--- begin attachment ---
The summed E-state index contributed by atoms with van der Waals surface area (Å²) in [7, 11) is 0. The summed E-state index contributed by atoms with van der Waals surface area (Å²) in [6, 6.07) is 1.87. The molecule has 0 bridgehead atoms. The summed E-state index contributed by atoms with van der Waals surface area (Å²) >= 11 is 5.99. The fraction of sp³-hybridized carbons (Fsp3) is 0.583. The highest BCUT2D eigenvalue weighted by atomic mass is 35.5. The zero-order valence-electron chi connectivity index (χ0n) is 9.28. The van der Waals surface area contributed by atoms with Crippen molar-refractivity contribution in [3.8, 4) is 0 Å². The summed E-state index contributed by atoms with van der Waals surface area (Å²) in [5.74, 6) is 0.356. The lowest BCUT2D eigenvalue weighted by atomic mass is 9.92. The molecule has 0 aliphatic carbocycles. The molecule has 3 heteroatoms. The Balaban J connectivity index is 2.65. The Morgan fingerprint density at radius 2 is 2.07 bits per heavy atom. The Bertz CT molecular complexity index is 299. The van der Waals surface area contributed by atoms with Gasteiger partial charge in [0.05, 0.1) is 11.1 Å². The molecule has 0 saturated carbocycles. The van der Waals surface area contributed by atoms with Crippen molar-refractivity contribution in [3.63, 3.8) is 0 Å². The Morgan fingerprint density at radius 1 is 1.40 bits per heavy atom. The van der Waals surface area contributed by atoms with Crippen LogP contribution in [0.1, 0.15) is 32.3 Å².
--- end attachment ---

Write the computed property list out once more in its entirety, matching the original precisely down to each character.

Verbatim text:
The summed E-state index contributed by atoms with van der Waals surface area (Å²) in [7, 11) is 0. The summed E-state index contributed by atoms with van der Waals surface area (Å²) in [6, 6.07) is 1.87. The molecule has 0 bridgehead atoms. The summed E-state index contributed by atoms with van der Waals surface area (Å²) >= 11 is 5.99. The fraction of sp³-hybridized carbons (Fsp3) is 0.583. The highest BCUT2D eigenvalue weighted by atomic mass is 35.5. The zero-order valence-electron chi connectivity index (χ0n) is 9.28. The van der Waals surface area contributed by atoms with Crippen molar-refractivity contribution in [3.8, 4) is 0 Å². The summed E-state index contributed by atoms with van der Waals surface area (Å²) in [5.74, 6) is 0.356. The lowest BCUT2D eigenvalue weighted by atomic mass is 9.92. The molecule has 0 aliphatic carbocycles. The molecule has 3 heteroatoms. The Balaban J connectivity index is 2.65. The Morgan fingerprint density at radius 2 is 2.07 bits per heavy atom. The Bertz CT molecular complexity index is 299. The van der Waals surface area contributed by atoms with Gasteiger partial charge in [0.05, 0.1) is 11.1 Å². The molecule has 0 saturated carbocycles. The van der Waals surface area contributed by atoms with Crippen molar-refractivity contribution in [3.63, 3.8) is 0 Å². The Morgan fingerprint density at radius 1 is 1.40 bits per heavy atom. The van der Waals surface area contributed by atoms with Crippen LogP contribution in [0.1, 0.15) is 32.3 Å².